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Stochastic optimization is a powerful yet underrated technique which is currently not used often in practice. Introducing uncertainty in optimization models will lead to more robust and reliable solutions compared to treating everything, including uncertain components, as fixed. The consultants at Districon are familiar with these techniques and can apply them broadly with the powerful and flexible AIMMS software. By applying stochastic optimization more often, companies can prepare for the future, rather than react to it when it has become the past.
Typical for stochastic optimization problems is that they look beyond the here-and-now. Their scope covers multiple stages: time periods in which uncertain events take place. The difficulty of stochastic optimization lies in the decision making, done at the beginning of a stage. A decision can only be based on events which have occurred in the past stages, while uncertain future events will eventually determine the outcome. An intuitive example is the decision of production capacity given sales forecasts.
Fashion retailer: a business case
An indicative business case in which stochastic optimization has successfully been applied concerns a fashion retailer. This retailer replenishes her stores on a daily basis in order to maximize profit. Two key drivers determine profit: sales and margin. These in turn depend on how many items are left over at the end of the selling season and the magnitude and timing of the mark downs. Important characteristics of fashion retailers are that a collection sells in only 2-3 months, it has a limited amount of inventory and stores need both presentation- and sales stock, which have different sales profiles. Given this context a (merchandise) planner needs to optimize which stores get replenishment with which specific items on a daily level. The sales funnel is like a sprint, each collection a new race (see Figure 1).
This decision making process is strongly impacted by volatile demand forecasts. Stochastic optimization is key in this process and will lead to more robust outcomes compared to decisions made while ignoring the stochasticity, demand (or sales) in this case. Allocating a new collection over the stores and replenishing it during the sales season is a complex task. Optimization models will help planners to improve their planning quality. If these models are able to cope with the uncertain demand and adjust replenishment decisions on-the-go, even better solutions are guaranteed. The ultimate goal is to match demand and stock as good as possible, since overstock leads to mark-downs and lower margins, and understock leads to lost sales.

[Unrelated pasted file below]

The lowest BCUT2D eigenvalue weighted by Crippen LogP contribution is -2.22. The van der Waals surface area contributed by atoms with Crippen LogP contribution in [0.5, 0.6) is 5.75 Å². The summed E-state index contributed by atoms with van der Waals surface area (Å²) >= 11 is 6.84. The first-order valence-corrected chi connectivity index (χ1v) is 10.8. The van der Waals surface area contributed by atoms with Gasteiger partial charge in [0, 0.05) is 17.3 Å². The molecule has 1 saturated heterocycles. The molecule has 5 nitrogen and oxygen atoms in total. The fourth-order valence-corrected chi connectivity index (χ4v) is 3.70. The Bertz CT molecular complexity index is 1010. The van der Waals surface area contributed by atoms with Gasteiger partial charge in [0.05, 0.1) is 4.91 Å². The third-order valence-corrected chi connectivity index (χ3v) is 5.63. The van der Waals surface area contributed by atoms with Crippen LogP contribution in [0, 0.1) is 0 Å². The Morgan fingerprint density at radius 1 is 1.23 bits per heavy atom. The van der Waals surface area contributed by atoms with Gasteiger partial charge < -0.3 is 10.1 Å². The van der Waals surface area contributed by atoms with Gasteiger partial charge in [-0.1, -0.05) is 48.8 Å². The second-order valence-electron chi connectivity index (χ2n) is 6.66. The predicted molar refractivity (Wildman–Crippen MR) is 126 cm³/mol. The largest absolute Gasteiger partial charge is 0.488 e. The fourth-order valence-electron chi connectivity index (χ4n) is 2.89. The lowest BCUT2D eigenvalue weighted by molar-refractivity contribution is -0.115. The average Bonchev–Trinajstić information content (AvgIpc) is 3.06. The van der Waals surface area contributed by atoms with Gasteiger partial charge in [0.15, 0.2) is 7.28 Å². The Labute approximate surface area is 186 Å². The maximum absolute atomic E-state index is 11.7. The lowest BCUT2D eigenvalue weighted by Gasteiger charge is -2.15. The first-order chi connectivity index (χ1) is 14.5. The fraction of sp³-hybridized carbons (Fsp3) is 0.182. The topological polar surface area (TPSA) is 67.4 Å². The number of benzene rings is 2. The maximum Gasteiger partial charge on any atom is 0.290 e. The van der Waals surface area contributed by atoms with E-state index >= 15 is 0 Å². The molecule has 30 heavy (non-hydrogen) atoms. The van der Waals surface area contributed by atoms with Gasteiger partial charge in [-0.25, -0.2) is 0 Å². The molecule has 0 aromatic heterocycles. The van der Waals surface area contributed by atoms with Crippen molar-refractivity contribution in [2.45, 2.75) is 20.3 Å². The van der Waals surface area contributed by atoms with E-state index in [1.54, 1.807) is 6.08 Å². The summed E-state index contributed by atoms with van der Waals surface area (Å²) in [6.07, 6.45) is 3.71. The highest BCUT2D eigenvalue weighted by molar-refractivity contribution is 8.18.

In this specific case of a fashion retailer, products have short lifetimes and selling seasons are relatively short and independent of each other. This amplifies the solution quality: being able to plan your production accurately and to design the sales funnel well will pay off every season again. Markets in which product lifecycles are longer will recognize the importance – and difficulty – of an accurate production planning, and may face other, maybe similar, stochastic difficulties at the tactical level.
Districon uses the stochastic programming library build in the AIMMS software. This library directly integrates the stochastic behavior in your optimization model. AIMMS is a powerful and intuitive modelling and optimization platform. With AIMMS we create custom optimization solutions for specific supply chain problems across a broad range of functional areas. These AIMMS solutions are integrated with your systems and with your business processes, empowering you and your team to take optimal decisions via the intuitive user interface.
Examples of our solutions are Warehouse 3D slotting, Advanced Planning and Scheduling (APS), network design, Supply Chain Planning (SCP), retail allocation and S&OP.
Additional to the example of the fashion retailer, stochastic optimization can be applied to a wide range of optimization problems, including:
- Integrating demand uncertainty for more robust production planning and scheduling;
- Inclusion of regional price development (e.g. labour, rent, fuel, transport lanes) for tactical/strategic network design topics
- Modelling financial risks in, for example, S&OP processes